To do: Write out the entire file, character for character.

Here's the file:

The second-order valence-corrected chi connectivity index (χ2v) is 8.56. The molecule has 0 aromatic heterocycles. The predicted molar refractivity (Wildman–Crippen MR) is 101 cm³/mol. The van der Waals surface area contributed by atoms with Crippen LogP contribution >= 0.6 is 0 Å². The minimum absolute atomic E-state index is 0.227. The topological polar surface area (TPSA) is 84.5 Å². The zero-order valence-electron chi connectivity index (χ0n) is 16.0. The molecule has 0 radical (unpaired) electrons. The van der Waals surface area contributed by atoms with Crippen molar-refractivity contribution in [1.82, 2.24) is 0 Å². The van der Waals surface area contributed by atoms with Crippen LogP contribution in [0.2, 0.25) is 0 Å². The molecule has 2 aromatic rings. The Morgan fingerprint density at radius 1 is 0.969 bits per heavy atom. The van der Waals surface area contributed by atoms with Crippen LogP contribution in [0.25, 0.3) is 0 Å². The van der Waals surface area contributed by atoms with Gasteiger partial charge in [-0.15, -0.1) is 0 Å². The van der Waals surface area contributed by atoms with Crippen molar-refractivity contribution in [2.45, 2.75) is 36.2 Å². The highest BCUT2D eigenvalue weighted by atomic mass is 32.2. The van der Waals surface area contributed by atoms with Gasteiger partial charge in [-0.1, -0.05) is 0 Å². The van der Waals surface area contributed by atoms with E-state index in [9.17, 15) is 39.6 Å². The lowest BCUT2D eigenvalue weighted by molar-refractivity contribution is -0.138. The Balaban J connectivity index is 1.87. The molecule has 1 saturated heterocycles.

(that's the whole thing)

The second-order valence-corrected chi connectivity index (χ2v) is 8.56. The molecule has 0 aromatic heterocycles. The predicted molar refractivity (Wildman–Crippen MR) is 101 cm³/mol. The van der Waals surface area contributed by atoms with Crippen LogP contribution >= 0.6 is 0 Å². The minimum absolute atomic E-state index is 0.227. The topological polar surface area (TPSA) is 84.5 Å². The zero-order valence-electron chi connectivity index (χ0n) is 16.0. The molecule has 0 radical (unpaired) electrons. The van der Waals surface area contributed by atoms with Crippen molar-refractivity contribution in [1.82, 2.24) is 0 Å². The van der Waals surface area contributed by atoms with Crippen LogP contribution in [0.2, 0.25) is 0 Å². The molecule has 2 aromatic rings. The Morgan fingerprint density at radius 1 is 0.969 bits per heavy atom. The van der Waals surface area contributed by atoms with Crippen LogP contribution in [0.25, 0.3) is 0 Å². The van der Waals surface area contributed by atoms with Gasteiger partial charge in [-0.15, -0.1) is 0 Å². The van der Waals surface area contributed by atoms with Crippen molar-refractivity contribution in [2.45, 2.75) is 36.2 Å². The highest BCUT2D eigenvalue weighted by atomic mass is 32.2. The van der Waals surface area contributed by atoms with Gasteiger partial charge in [-0.1, -0.05) is 0 Å². The van der Waals surface area contributed by atoms with E-state index in [9.17, 15) is 39.6 Å². The lowest BCUT2D eigenvalue weighted by molar-refractivity contribution is -0.138. The Balaban J connectivity index is 1.87. The molecule has 1 saturated heterocycles.